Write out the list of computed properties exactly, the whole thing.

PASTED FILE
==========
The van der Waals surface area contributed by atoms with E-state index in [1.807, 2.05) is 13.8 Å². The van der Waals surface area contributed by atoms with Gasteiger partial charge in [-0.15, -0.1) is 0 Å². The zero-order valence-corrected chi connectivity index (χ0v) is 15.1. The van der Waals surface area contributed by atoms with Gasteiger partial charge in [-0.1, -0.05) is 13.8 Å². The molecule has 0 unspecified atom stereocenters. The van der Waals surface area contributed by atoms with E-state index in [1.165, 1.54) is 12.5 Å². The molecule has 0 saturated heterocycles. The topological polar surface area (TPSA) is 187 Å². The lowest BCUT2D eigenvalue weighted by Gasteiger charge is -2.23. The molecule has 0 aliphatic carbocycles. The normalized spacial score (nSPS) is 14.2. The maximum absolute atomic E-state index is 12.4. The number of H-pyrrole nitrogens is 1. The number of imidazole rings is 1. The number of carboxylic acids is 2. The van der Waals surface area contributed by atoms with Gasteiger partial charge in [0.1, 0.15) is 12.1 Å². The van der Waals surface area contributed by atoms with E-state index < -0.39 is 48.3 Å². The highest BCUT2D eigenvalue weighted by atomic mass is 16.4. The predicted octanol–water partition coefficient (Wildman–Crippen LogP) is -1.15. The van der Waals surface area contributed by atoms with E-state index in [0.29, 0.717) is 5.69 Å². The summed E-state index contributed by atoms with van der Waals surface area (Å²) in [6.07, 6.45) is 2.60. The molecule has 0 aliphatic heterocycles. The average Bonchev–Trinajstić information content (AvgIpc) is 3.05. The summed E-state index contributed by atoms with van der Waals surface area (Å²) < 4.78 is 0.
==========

The van der Waals surface area contributed by atoms with E-state index in [1.807, 2.05) is 13.8 Å². The van der Waals surface area contributed by atoms with Gasteiger partial charge in [-0.15, -0.1) is 0 Å². The zero-order valence-corrected chi connectivity index (χ0v) is 15.1. The van der Waals surface area contributed by atoms with Gasteiger partial charge in [-0.1, -0.05) is 13.8 Å². The molecule has 0 unspecified atom stereocenters. The van der Waals surface area contributed by atoms with E-state index in [1.165, 1.54) is 12.5 Å². The molecule has 0 saturated heterocycles. The topological polar surface area (TPSA) is 187 Å². The lowest BCUT2D eigenvalue weighted by Gasteiger charge is -2.23. The molecule has 0 aliphatic carbocycles. The normalized spacial score (nSPS) is 14.2. The maximum absolute atomic E-state index is 12.4. The number of H-pyrrole nitrogens is 1. The number of imidazole rings is 1. The number of carboxylic acids is 2. The van der Waals surface area contributed by atoms with Gasteiger partial charge in [0.1, 0.15) is 12.1 Å². The van der Waals surface area contributed by atoms with E-state index < -0.39 is 48.3 Å². The highest BCUT2D eigenvalue weighted by atomic mass is 16.4. The predicted octanol–water partition coefficient (Wildman–Crippen LogP) is -1.15. The van der Waals surface area contributed by atoms with E-state index in [0.29, 0.717) is 5.69 Å². The summed E-state index contributed by atoms with van der Waals surface area (Å²) in [6.07, 6.45) is 2.60. The molecule has 0 aliphatic heterocycles. The average Bonchev–Trinajstić information content (AvgIpc) is 3.05. The summed E-state index contributed by atoms with van der Waals surface area (Å²) < 4.78 is 0.